Patient Comfort:Your dental implant procedure begins with the appropriate anesthetic for your needs. We want to ensure your comfort during surgery.
Post Placement:Once you are ready, we then open the tissue at the surgical site. Using a specialized dental drill, we prepare the bone for implant placement. The implant is a titanium post that resembles a screw. The post is placed directly into the jawbone. With the post in place, we then suture the site closed.
Healing Process:Once the site is closed, there are two different routes we take depending on the individual patient. For some patients, we then send them home for a period of healing time. While they heal, a process known as osseointegration occurs. This is the process of bone and tissue fusing to the titanium post. This fusion is a natural response from the body that will make this post strong and firm. For other patients, depending on their situation, we may place their denture device or bridge immediately on the day of surgery. We will still want healing to occur, and the patient will be asked to refrain from eating a range of foods that may disrupt this healing process.
Final Restoration:Once your single or multiple implants posts are ready, we can then customize your dental crown, bridge, or denture for you. The end result will be a tooth that looks, feels, and functions as close to your natural teeth that you can get.
How do I care for my dental implants?Keeping your mouth clean is of the utmost importance. Brush your teeth the night of your surgery but be careful to avoid the surgery site. You can start saltwater rinses a full 24 hours after your implant surgery. Just swishing gently with warm salt water can go a long way in preventing bacterial buildup and keeping food matter from getting lodged where it should not be.
How Long have Dental Implants been used for?Here at Pickens Family Dentistry in Vancouver, WA we care deeply for the oral health of all of our patients. Today, dental implants are widely regarded as the greatest success in dental history. Being able to replace a tooth in both form and function is an incredibly valuable discovery. However, how did modern-day dental implants come to be?
There is a tendency to believe that dental implants are a very recent discovery, and while modern dental implants are certainly unique, there is a long history behind them that lead us to where we are now in tooth replacement. We believe in patient education here at Pickens Family Dentistry, and one of the greatest stories in the history of dentistry is that of how the dental implant evolved.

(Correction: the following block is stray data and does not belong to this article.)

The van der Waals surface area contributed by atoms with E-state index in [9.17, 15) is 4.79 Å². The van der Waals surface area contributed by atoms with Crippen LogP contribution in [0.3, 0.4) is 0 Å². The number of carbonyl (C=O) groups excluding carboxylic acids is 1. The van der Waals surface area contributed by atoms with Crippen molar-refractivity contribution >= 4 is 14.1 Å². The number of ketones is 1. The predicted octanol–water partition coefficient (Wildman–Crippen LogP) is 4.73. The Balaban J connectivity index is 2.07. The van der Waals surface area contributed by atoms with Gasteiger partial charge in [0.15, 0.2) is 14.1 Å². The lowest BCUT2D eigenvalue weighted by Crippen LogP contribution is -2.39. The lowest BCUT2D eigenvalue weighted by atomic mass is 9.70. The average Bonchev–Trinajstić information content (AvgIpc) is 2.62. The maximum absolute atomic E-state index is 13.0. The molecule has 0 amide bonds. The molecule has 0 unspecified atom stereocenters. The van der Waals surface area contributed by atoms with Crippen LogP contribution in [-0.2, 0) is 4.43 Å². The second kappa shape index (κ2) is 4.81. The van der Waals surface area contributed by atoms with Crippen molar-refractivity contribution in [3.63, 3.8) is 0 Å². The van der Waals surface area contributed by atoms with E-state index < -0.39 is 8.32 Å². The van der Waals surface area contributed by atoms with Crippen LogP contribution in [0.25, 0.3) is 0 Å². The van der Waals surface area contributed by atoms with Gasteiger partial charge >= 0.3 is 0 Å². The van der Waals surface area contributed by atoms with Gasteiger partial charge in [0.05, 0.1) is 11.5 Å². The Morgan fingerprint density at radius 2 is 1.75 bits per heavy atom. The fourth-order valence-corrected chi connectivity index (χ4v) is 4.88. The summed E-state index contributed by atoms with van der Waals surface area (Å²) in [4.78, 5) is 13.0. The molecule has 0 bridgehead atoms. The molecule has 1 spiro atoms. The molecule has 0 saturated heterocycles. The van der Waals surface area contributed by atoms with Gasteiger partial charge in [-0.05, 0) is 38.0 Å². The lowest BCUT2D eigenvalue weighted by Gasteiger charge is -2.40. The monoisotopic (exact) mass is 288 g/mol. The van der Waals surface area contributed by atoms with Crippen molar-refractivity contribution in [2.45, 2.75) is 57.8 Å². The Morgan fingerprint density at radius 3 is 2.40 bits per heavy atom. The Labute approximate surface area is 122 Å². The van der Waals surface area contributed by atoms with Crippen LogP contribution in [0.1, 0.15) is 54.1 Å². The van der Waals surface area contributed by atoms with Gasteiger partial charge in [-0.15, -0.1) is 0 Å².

The First Dental Implants:Dental implants first show up in the archeological record roughly 4000 years ago in ancient China. When people lost their teeth in ancient China, they would sometimes replace them with bamboo pegs that were specially carved to fit into the sockets where teeth were lost. How successful these implants were remains to be known, but their use was not widespread.
Some remains found in Egypt suggest the very first use of metals to replace teeth. Archeologists date these remains back to about 2000 years ago. It is thought that most of these “implants” were placed after the subject had died, to help prepare them for the afterlife. Precious metals like copper were used, but ivory was also present in several examples. There is also some evidence dating back to around 2000 years ago, that teeth from other humans and even animals were used to replace missing teeth. It is very likely that attempts to use teeth from donors would result in infections and even the failure of implant placements.
In 1931, the explorer, Wilson Popenoe found the remains of a Mayan in what is now the country of Honduras that was exceptional. These remains showed that seashells had been used to replace missing teeth. What is most impressive about the remain is that there were calculus formations on the seashell dental implants and strong evidence that the bone in the jaw had accepted and grown around the implants. This is one of the first examples of osseointegration in dental implants. Osseointegration describes the healing process of the bone to grow around and meld with a foreign material that is placed in the body.
Modern Dental Implants:In the 1950’s Cambridge University found a way to embed titanium successfully into the skeletal system of a human being. A Swedish orthopedic surgeon named Per-Ingvar Brånemark took this research and continued to research and test his theories and eventually came up with the first successful titanium dental implant. Since then dental implants have given many thousands of people a brighter future and an easier way to eat and speak.
Ready to Schedule Your Dental Implant Appointment?Do you still have questions about dental implants, or are you ready to schedule your appointment? Call us today at (360) 254-6411 to learn more or schedule a no-obligation consultation.